Frequently Asked Questions

What is the DQE?
The Departmental Qualification Exam consists of multiple-choice questions covering basic areas of grammar and word usage: spelling, punctuation, plurals and possessives, agreement, modifiers, confusing word sets, and principal verb parts. The department has offered the DQE since 1974. It is based on a test given at the University of North Carolina, but it has been refined many times.

Why is it required?
The exam ensures that students going into MCJ writing and editing classes are at generally the same level in understanding and using written language. Otherwise, students have trouble in class and dominate the instructor's time and attention. The result is a lower level of learning for everyone. In addition, spaces in these classes are limited, and an unqualified student shouldn't take a seat away from a qualified one.

When it is offered?
The DQE is given twice per semester. Exam dates will be scheduled several months in advance and will typically fall before the beginning of registration periods. Special exam dates for individuals are not offered. Typically, the workshops run from 9 a.m. to noon on the first Saturday and the exam is from 9 a.m. to noon on the second Saturday.

How much does it cost?
The fee for the exam is $50. It is offered as a non-credit course through the Division of Continuing and Global Education, which requires payment by check (at CGE) or credit card/cash (at Joyal cashier). Visit or call (559) 278-0333 for registration details.

Do I sign up in advance?
PRE-REGISTRATION IS REQUIRED. On-site registration is not accepted. You should register early with the Division of Continuing and Global Education to ensure your seat.

What is the format of the exam?
The DQE is administered in two parts. A three-hour review workshop will be offered the first day of each session. Then, the one-hour exam will be offered on the second day of each session. The two-part workshop/exam format is designed to help students direct their own course of self-study in their weakest areas.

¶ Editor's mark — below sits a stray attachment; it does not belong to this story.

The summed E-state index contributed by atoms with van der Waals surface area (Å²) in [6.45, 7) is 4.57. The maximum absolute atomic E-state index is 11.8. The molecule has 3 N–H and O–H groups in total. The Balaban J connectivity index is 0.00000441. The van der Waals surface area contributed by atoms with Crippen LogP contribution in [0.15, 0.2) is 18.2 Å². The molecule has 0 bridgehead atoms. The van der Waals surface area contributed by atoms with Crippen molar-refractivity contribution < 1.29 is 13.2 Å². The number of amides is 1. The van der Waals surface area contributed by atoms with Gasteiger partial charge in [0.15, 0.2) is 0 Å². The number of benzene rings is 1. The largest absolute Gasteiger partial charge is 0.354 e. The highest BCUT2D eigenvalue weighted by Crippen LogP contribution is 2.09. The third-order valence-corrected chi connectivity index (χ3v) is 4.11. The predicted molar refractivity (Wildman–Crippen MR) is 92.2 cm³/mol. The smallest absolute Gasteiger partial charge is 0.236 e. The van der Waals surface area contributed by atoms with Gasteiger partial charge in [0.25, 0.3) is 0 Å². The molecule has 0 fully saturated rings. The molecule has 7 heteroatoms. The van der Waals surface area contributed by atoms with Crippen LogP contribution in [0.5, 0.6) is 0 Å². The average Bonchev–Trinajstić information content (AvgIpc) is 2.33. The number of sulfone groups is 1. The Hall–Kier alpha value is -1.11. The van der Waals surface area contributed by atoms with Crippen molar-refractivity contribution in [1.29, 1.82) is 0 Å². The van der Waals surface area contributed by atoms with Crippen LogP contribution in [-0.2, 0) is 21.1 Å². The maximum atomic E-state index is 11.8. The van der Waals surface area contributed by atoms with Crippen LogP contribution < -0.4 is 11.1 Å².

What will the workshop cover?
The workshop will be in a lecture format, with a course packet available for self-study. The workshop will review the areas covered by the DQE, with sample questions and discussion. However, the workshop will provide no answers to specific exam questions.

Do I need to bring anything?
On workshop day, you may take notes as needed. Roll will be taken. On exam day, a photo ID is REQUIRED to enter the exam room. You will need some kind of visual verification of who you are before you can take the exam. A Scantron form and a pencil will be provided.

What is a passing grade?
You must get 70 percent of the questions right. Typical DQE scores range from 50 to 95 percent.

How do I find out if I passed?
At the exam, you will be assigned a unique code. Results will then be posted outside the Mass Communication and Journalism Department office under that code within two days following the exam. The MCJ office is located in the McKee Fisk building, Room 236. Results also will be posted on Blackboard.

What if I don't pass?
Take the DQE again. You may take it a total of three times. Make sure to prepare by planning a course of self-study before you give it another shot.

What if I don't pass after three times?
Make an appointment to talk with the DQE administrator. Special requests to take the exam again will be considered on a case-by-case basis, and will be considered by the DQE administrator and the MCJ Department chair. But if you fail repeatedly, consider whether mass communication is the field for you. All media jobs depend quite heavily on writing.

How can I prepare?
A course packet is available for download after you register for the exam. In addition to the self-study packet, the department recommends three books:

  • "Working with Words: A Handbook for Media Writers and Editors," by Brian S. Brooks, James L. Pinson and Jean Gaddy Wilson. (With exercise workbook.)
  • "When Words Collide: A Media Writer's Guide to Grammar and Style," by Lauren Kessler and Duncan McDonald. (With exercise workbook.)
  • "English Simplified," by Blanche Ellsworth and John A. Higgins.

These books are often used as texts in English or linguistics classes and should be available either in the Kennel Bookstore and online.

I've done well in writing, so why require an exam?
Most of your previous writing has likely been creative or academic, for an audience of one. Writing for the mass media requires great precision, and writers don't have time to think about the basics. A solid knowledge of language is absolutely necessary for materials sent to hundreds or thousands of people.

Can anyone take the DQE?
Yes, the exam is basic language assessment, too. It can provide a useful evaluation of anyone's language skills. It has been offered for almost 40 years and has established itself as a benchmark for beginning media writers.